If you search, you’ll find no shortage of other covers. It’s sort of shocking that I’d never heard it before, considering a) I love a cover and b) it’s still being covered pretty widely – at least for a song so old.

So will this turn me into a 60s music fan? Probably not. I did check out some of The Shangri-Las other songs on their debut album, but none were as good as “Remember” or as silly as “Leader.” Still, I’m glad these songs were part of the Rolling Stone project. And if I ever create a decent mashup of “Remember/Back to Black,” I’ll be sure to let you know.

“Classic” Music

Rolling Stone Lists

Without reposting the entire list in full, I think I’m going to start with the Rolling Stone-curated list of 500 Greatest Albums and 500 Greatest Songs of all Time Lists to conquer the classics I feel like I’ve missed. On the music page, I’ll list my goals and progress, once I have at least one review up.

I know their lists are hardly progressive and there aren’t many genres represented, but I’m using these lists only as a jumping-off point. After selecting the music I was most interested in from both lists, on a giant nerd spreadsheet, I then used a randomizer to pick the albums and singles to explore first. I figured, the less choice I had, the less dithering there would be. Only once I’ve made my way through these lists, then I’ll allow myself to look further into other genres and hopefully more inclusive “best of” lists.

First up will be The B-52’s self-titled debut and The Shangri-La’s singles: “Remember (Walking in the Sand),” which I don’t think I’ve ever heard and “Leader of the Pack,” which I definitely have – a lot.

Grammy Winners & Nominees

Reaching back to the first annual Grammy awards, I discovered the disturbing fact that Ella Fitzgerald and Ross Bagdasarian (the Chipmunk song guy) won the same amount of awards – three each. I’m fully bewildered.

For these, I’ll listen to as many of the nominees as I can bear but honestly, I’m not a huge 50s/60s music fan and I’m not going to force myself through anything I truly hate.

AMA, Brit Awards, and ARIA Winners & Nominees

I never really think about the American Music Awards until they happen and some of their categories are confusing. Are they like the People’s Choice Awards of music? Whenever there are categories for “favorite” instead of “best,” I feel kind of suspicious. Anyway, I’ll be starting following the AMAs by mixing in music from 1974 into the mix.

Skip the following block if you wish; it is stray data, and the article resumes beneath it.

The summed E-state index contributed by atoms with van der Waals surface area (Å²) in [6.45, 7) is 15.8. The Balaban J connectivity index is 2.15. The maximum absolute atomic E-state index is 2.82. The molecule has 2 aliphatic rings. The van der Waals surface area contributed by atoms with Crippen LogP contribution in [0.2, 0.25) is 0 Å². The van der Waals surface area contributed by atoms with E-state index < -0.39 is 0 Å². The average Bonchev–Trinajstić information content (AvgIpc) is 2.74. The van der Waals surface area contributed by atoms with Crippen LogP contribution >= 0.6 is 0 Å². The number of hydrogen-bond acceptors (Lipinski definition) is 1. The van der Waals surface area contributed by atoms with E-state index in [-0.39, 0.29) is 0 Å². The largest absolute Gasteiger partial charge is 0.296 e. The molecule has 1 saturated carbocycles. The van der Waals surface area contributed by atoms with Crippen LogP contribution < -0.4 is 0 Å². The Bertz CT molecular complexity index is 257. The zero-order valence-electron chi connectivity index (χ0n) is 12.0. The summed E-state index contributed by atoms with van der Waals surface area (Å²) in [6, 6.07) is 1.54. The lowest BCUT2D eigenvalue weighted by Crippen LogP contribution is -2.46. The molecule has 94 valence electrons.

I’ll also be following the BRITs from 1977 and the ARIAs from 1987. Their nominees are available so, interest and time permitting, I’ll give them a look too. Why not?

Billboard Music Award Winners & Finalists

The Billboard Awards started in the 90s? They’re the last of the big-three awards (with the Grammys and AMAs) so I figured I’d include them rather than going through every weekly top 40 chart and driving myself completely insane. Besides, Billboard updates their own Hot 100 Spotify playlist that I can follow for current music. But this post is about classics!

Since the Billboard Awards are chart, sales, and airplay-based, they have finalists, rather than nominees, so that’s why I’ve made that distinction. However, I can’t find any lists of finalists for the 90s edition, so I’ll pick those up as they become available.

Special Consideration: MTV VMAs and Eurovision

As sketchy as the nominations and winners for the MTV Video Music Awards may be (like the Kids’ Choice Awards, I’m pretty sure they award those willing to show up, right?) the winners of the VMAs have always been a snapshot of the zeitgeist of their time. I’ll be watching the videos as much as I’ll be listening to the songs, so that’s why I’m considering this a special consideration. It won’t be a playlist I can easily throw together. I’ll be starting with the first ones which aired in 1984.

Along those same lines, I’ll be delving into the Eurovision Song Contest. Ever since I became aware of it, I’ve loved it. Often cheesy, weird and fun, the show is the best part of the experience. As I did with the lead up to the Oscars, I will be delving into each category, or country in this case, and watching as many of the finalist competitions as I can. In the lead-up to the ceremony in May, I’ll be posting links as I find them. I may start to look into the past awards, but all of the fun is really in watching the performances, much more than enjoying the music itself. It all depends on what old broadcasts and videos are readily available. I’m not going to go crazy tracking these down.

To sum up:

This feels like a sprawling mess of a start, but it’s a start nonetheless. I’m sure it was really sexy and fun reading about my methodology, but I had to get my thoughts together about this. Plus, this post is a great, albeit verbose, link-dump so I can easily reference all of the awards and “classic” music categories I’ve identified.

I’ve already started listening to The B-52’s album mentioned all the way at the beginning (and not having the time of my life), so I’ll be posting about them relatively soon!